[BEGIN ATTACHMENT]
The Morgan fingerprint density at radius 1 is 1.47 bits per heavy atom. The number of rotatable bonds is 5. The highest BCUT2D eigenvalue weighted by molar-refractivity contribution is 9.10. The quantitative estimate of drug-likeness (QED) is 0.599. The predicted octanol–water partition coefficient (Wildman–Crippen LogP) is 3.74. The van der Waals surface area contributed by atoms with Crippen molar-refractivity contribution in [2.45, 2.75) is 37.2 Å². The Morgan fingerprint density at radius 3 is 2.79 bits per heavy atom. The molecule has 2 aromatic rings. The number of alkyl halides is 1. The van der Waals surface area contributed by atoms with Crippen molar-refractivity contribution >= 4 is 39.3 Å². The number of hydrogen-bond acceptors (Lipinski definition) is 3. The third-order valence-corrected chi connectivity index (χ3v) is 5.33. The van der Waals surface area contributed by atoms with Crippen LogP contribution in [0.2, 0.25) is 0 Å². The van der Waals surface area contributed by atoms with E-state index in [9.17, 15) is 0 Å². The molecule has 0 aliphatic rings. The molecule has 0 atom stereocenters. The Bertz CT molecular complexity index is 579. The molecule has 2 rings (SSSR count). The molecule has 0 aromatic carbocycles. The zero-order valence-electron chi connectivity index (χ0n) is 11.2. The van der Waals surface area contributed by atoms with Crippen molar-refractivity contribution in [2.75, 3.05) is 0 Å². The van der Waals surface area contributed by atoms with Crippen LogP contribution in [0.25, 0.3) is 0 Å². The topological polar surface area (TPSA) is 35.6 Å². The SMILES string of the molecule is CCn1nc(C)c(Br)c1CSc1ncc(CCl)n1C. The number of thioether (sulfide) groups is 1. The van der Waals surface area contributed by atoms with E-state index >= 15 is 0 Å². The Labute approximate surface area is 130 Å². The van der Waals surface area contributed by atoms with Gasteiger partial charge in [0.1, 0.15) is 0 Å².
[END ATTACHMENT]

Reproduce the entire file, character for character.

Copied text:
The Morgan fingerprint density at radius 1 is 1.47 bits per heavy atom. The number of rotatable bonds is 5. The highest BCUT2D eigenvalue weighted by molar-refractivity contribution is 9.10. The quantitative estimate of drug-likeness (QED) is 0.599. The predicted octanol–water partition coefficient (Wildman–Crippen LogP) is 3.74. The van der Waals surface area contributed by atoms with Crippen molar-refractivity contribution in [2.45, 2.75) is 37.2 Å². The Morgan fingerprint density at radius 3 is 2.79 bits per heavy atom. The molecule has 2 aromatic rings. The number of alkyl halides is 1. The van der Waals surface area contributed by atoms with Crippen molar-refractivity contribution >= 4 is 39.3 Å². The number of hydrogen-bond acceptors (Lipinski definition) is 3. The third-order valence-corrected chi connectivity index (χ3v) is 5.33. The van der Waals surface area contributed by atoms with Crippen LogP contribution in [0.2, 0.25) is 0 Å². The van der Waals surface area contributed by atoms with E-state index in [9.17, 15) is 0 Å². The molecule has 0 aliphatic rings. The molecule has 0 atom stereocenters. The Bertz CT molecular complexity index is 579. The molecule has 2 rings (SSSR count). The molecule has 0 aromatic carbocycles. The zero-order valence-electron chi connectivity index (χ0n) is 11.2. The van der Waals surface area contributed by atoms with Crippen molar-refractivity contribution in [2.75, 3.05) is 0 Å². The van der Waals surface area contributed by atoms with Crippen LogP contribution in [0.25, 0.3) is 0 Å². The topological polar surface area (TPSA) is 35.6 Å². The SMILES string of the molecule is CCn1nc(C)c(Br)c1CSc1ncc(CCl)n1C. The number of thioether (sulfide) groups is 1. The van der Waals surface area contributed by atoms with E-state index >= 15 is 0 Å². The Labute approximate surface area is 130 Å². The van der Waals surface area contributed by atoms with Gasteiger partial charge in [0.1, 0.15) is 0 Å².